Last Sept I was giving a 3 weeks training on multispectral imaging for art examination at the Instituto Nacional de Patrimonio Cultural in Quito, Ecuador. While we were doing UV fluorescence photography, I noticed in the pitch dark room, my student was glowing in the dark. It turned out it was his tattoo.
It was while I was giving the training on multispectral imaging in Quito, Ecuador, that I noticed the UV fluorescence glowing on my student’s right arm. And since we were all well equipped for imaging we wanted to give those tatoo a closer look.
Multispectral imaging of tattoo in Quito, Ecuador. Many thanks to my student, conservator and artist, to volunteer to this test.
So, I was intrigued and I thought it worth to give his tattoo a multispectral imaging examination. It was out of curiosity, though, doing some little research I found out some applications of multispectral imaging for tattoo pigments identification
[1-7]. Knowing what pigments were used by the artist it is important in order to select the right procedure for their removal. This is an interesting overlapping of medicine and cultural heritage science. Both aim at identify pigments. Though, in this tattoo case, the task is the total deletion of the work of art rather than its conservation! I noticed the methods used in these papers didn’t employ some of the other imaging methods such as UVR (UV Reflected), UVF (UV Fluorescence) and IRF (infrared fluorescence) used for artistic pigments identification.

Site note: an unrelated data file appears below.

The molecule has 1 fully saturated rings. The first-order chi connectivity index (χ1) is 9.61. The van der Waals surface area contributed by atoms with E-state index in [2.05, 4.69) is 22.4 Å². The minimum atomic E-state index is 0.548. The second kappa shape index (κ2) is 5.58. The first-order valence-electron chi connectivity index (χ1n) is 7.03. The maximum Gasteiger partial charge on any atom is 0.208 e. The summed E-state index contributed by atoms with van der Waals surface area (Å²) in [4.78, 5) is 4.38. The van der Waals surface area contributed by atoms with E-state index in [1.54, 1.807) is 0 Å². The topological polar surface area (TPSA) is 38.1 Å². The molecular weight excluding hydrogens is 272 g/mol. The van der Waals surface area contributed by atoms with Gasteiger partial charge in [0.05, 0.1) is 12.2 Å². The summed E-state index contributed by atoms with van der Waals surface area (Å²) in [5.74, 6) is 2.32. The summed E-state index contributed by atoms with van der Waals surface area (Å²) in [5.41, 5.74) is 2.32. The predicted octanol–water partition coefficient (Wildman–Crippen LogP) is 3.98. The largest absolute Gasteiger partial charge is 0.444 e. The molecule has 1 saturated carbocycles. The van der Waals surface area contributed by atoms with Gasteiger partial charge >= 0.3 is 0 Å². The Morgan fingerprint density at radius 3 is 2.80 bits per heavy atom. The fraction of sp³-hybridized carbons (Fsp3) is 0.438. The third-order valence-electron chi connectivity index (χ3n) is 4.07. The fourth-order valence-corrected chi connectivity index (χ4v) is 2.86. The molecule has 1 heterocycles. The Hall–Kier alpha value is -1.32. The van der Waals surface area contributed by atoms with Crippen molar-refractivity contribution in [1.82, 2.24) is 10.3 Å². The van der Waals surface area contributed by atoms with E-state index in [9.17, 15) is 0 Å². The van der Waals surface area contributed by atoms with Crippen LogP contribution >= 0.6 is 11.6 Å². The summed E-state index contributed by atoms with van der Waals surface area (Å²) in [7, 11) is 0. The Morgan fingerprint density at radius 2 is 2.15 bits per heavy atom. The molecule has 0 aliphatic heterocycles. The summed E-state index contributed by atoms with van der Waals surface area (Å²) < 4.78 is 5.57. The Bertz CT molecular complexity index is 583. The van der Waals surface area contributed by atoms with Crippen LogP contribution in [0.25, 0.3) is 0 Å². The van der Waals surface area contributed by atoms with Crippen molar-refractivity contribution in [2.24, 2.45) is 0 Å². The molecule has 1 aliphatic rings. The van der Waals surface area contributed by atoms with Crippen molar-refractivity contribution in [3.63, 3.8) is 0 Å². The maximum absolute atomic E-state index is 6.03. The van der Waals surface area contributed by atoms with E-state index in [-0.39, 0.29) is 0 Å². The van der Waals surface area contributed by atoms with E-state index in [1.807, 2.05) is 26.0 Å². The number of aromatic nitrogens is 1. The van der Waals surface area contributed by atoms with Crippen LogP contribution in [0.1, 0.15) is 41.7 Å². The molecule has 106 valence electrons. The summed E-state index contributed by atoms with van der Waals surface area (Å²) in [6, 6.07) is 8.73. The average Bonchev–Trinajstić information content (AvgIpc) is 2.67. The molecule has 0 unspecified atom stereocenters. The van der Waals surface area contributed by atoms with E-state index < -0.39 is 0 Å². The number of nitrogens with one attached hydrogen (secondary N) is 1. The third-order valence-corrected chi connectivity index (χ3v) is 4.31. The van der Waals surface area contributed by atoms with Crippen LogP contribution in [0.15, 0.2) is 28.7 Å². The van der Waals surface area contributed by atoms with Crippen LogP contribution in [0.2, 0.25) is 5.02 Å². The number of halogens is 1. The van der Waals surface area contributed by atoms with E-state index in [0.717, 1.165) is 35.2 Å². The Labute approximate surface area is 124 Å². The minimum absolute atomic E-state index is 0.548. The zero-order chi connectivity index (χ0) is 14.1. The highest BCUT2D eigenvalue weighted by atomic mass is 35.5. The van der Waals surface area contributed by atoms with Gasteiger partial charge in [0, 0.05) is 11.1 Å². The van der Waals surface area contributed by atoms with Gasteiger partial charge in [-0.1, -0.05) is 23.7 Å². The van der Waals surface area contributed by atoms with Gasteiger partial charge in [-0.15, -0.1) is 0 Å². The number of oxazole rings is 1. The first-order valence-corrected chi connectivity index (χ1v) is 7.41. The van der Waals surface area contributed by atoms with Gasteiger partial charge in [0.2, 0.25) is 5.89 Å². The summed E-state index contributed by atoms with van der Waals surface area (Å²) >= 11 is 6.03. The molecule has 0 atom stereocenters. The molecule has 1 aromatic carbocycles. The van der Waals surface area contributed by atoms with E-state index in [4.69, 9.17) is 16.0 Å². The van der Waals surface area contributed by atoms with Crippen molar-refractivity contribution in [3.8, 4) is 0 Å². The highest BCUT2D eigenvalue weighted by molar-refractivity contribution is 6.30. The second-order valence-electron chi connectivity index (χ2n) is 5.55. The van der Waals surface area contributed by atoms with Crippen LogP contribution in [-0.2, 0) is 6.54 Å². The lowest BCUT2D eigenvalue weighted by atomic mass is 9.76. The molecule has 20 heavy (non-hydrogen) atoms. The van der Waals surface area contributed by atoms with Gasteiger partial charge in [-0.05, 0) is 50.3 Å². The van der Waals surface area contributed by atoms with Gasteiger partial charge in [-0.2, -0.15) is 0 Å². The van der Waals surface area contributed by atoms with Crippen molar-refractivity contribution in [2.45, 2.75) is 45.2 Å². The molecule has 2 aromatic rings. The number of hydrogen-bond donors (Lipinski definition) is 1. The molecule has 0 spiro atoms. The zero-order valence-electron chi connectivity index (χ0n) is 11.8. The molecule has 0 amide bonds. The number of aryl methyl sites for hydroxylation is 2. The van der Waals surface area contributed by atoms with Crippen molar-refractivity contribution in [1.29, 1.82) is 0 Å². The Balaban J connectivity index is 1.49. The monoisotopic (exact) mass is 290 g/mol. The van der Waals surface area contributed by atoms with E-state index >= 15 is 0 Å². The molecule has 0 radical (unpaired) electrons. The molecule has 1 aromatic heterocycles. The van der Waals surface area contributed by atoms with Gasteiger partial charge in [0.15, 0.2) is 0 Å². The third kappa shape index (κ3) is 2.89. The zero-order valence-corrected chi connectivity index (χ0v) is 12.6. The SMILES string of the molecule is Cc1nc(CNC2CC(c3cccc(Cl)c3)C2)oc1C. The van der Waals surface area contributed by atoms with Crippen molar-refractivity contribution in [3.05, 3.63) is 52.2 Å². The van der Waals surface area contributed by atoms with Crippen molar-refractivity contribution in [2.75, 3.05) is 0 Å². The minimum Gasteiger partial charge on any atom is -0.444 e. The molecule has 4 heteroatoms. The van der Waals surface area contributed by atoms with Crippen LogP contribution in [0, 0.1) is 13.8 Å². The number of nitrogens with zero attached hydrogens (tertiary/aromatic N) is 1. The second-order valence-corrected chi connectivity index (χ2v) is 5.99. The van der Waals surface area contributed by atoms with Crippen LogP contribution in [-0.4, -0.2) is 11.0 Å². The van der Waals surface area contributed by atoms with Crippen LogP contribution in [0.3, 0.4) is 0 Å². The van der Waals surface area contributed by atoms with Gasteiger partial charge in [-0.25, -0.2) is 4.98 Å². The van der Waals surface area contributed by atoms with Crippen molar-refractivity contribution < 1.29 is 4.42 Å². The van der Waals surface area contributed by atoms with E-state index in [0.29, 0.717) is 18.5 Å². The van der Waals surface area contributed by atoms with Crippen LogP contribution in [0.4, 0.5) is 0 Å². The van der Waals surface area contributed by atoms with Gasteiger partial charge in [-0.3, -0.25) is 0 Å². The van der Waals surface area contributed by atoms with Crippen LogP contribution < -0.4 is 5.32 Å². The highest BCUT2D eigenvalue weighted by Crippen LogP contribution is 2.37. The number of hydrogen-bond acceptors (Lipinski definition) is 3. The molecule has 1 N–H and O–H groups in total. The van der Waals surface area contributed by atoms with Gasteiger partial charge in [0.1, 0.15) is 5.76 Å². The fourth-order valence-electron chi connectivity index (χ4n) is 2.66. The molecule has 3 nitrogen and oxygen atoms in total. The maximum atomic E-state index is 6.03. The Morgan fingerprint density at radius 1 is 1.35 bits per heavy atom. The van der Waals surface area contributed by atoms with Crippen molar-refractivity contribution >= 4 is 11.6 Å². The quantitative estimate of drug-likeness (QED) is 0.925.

The red flame glows under UV light. There are plenty of interesting things to note, even by this preliminary observation. Can be distinguished at least two red pigments. One is UV fluorescent and UV reflective. The other one doesn’t show UV fluorescence and absorb the UV even more than the black pigment.
The red pigment of the spiral on the right powerfully reflects IR, absorbs UV and doesn’t have UV fluorescence.
The blue lines strongly reflect IR. The greenish-yellow pigment shows intense yellow fluorescence.
It turned out that my student, conservator and artist, designs his tattoo, a mix of Ecuadorian and worldwide cultural symbols. The Wandijas, those spirits that look so much as extraterrestrial visitors, talk with some dinosaurs, creatures Cristian is definitely fascinated by.
The Wandijas, spirits of Oceania, looking as space travelers, and dinosaurs, have a lot to talk about in the drawing of my Ecuadorian student and friend.